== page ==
By Christie Vanover | Published November 24, 2013 | Last Updated December 28, 2022
This is a time-saving, oven-saving way to make a Thanksgiving turkey.
I’ve been brining my turkey for years. I usually boil a pot of water and dissolve some salt, sugar and herbs in the pot; wait for it to cool and then pour it over Tom the turkey and let it bathe for 24 hours.
Brining helps the turkey, especially the white meat, stay nice and juicy because it breaks down the proteins. But it takes time because, not only do you have to wait for the brine to cool, but you also have to allow a day for the bird to marinate.
This year, I cut some corners without sacrificing flavor. I used pre-made brine, and I brined the turkey and thawed it at the same time.
My brother, who lives in Atlanta, taught me that Chick-fil-A brines its birds in pickle juice. So clever! Pickle juice is pre-made brine. Thinking along those lines, there are plenty of pre-made brines on the grocery shelves. Just go to your canned veggie aisle. You could use jars of pickles, roasted red peppers, olives, artichokes, capers, etc.
I’ve been brining a lot lately using Saucy Mama’s Dirty Martini Olive Juice. It has a robust, earthy flavor with a hit of acidity. I’ve also been on a peperoncini kick, so I poured both in a bowl.
I didn’t want the turkey to be too acidic, so I added in another popular pre-poultry bath ingredient: buttermilk.
As I said, I usually wait until my bird is thawed and then wait another day for the brining process. Not this year. I placed the frozen bird, innards and all, into a Reynolds Oven Bag, poured the brine over the bird, tied the bag up and let it finish thawing in the brine in the fridge for another day.
Then, I rinsed the brine off and prepped it for the grill.
I love grilling whole turkey. The oven is full of stuffing, green beans and pies. There is never room for all of that and a bird. Using a gas grill, frees up oven space and actually cooks the bird faster.
I prep the bird just like I would for the oven. I rub it down with melted butter and Zestuous Poultry Powder and I fill the cavity with veggies and herbs. Then, I place it in a pan and put it on a pre-heated grill.
The bird gets basted and rotated every 20 minutes or so, until it reaches 165 degrees. A 12-lb. bird will be ready in 1 ½-2 hours. The meat will pull away from the bones and the skin will be nice and brown. Just turn the grill off, keep it covered and your bird will be warm and ready for the rest of the meal.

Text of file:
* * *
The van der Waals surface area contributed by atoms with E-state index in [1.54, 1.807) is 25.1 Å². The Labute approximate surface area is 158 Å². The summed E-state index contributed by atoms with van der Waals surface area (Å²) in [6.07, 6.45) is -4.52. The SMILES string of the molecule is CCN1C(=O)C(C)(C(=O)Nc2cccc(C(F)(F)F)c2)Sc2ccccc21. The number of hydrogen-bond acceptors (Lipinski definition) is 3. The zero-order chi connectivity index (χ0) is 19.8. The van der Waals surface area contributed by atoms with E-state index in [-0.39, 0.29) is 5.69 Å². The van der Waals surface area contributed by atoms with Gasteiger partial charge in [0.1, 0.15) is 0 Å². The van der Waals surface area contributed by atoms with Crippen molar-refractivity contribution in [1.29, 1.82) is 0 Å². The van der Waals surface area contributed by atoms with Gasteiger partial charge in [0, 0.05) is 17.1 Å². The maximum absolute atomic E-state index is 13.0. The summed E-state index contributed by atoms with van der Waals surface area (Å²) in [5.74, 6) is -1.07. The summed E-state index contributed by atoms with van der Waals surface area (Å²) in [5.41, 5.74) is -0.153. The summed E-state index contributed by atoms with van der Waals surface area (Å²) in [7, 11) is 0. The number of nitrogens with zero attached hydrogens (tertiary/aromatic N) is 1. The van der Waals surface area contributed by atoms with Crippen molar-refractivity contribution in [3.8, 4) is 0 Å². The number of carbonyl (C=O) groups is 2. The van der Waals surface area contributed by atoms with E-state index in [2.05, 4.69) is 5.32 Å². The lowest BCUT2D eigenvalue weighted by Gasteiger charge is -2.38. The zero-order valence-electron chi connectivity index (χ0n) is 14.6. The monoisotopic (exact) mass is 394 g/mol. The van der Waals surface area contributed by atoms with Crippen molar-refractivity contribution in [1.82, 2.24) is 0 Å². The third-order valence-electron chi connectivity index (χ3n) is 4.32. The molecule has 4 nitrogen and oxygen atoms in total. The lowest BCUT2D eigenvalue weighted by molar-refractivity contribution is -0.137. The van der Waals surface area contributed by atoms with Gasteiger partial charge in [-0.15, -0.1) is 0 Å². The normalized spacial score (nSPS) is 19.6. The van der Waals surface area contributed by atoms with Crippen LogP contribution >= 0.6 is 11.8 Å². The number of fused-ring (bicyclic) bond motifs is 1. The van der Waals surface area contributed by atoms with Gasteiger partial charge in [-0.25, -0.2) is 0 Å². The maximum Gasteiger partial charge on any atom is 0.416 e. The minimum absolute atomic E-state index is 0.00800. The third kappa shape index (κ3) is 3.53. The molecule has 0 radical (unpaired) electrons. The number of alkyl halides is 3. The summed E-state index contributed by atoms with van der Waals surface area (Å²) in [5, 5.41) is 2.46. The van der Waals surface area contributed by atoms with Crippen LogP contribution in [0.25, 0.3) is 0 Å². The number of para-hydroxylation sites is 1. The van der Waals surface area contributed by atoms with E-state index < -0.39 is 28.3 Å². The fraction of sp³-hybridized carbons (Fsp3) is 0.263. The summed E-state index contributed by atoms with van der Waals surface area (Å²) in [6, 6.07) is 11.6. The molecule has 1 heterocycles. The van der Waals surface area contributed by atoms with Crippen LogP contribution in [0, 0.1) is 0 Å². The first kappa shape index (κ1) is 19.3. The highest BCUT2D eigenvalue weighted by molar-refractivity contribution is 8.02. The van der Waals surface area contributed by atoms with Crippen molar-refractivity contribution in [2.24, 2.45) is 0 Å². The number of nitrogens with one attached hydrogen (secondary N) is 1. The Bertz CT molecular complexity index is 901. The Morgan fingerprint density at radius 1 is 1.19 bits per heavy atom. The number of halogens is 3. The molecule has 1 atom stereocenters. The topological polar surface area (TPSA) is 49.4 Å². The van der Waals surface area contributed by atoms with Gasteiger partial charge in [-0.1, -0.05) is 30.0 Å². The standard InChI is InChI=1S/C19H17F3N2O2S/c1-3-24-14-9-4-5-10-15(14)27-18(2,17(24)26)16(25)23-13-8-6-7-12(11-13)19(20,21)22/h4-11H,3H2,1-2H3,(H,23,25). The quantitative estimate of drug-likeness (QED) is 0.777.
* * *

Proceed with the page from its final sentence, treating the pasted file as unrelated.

Have a Happy Thanksgiving!
Brined and Grilled Turkey
- 1 quart buttermilk
- 1 bottle Saucy Mama Dirty Olive Juice reserve ½ cup juice
- 1 16- oz jar peperoncinis reserve ½ cup juice
- 1 12-14- lb. turkey
- 5 sage leaves coarsely chopped
- 4 cloves garlic coarsely chopped
- 1 tablespoon Zestuous Poultry Powder
- 4 cups water
- 1 stick butter melted
- 3 tablespoons Zestuous Poultry Powder
- 1 stalk celery cut
- 3 lemons halved
- 1 onion quartered
- 4 cloves garlic smashed
- 4-5 leaves sage
- 1 sprig thyme
- Pour ½ cup olive juice and ½ cup peperoncini juice into a pitcher or bowl and reserve for later.
- Place turkey in a large bag. In a large pitcher, combine the buttermilk, remaining olive juice, peperoncinis with remaining juice, sage, garlic and 1 tablespoon Zestuous Poultry Powder.
- Pour over the turkey. Add four cups water. Tie the bag to seal, place in a large pan and refrigerate 1 hour per pound.
- Remove from the brine and rinse. Season all over and under the skin with poultry powder and melted butter. Fill the cavity with celery, lemons, onion, garlic, sage and thyme.
- Place the turkey in an aluminum pan, breast-side up. Add ½ cup peperoncini juice, ½ cup olive juice and ½ cup water to the pan.
- Place on a grill over medium heat. Close the cover. Baste every 30 minutes and cook for 1 ½-2 hours, until thickest part reaches 165 degrees. Add more water to the pan, as needed.
- Turn the grill off and let rest in the covered grill, until ready to serve.
This estimate was created using an online nutrition calculator
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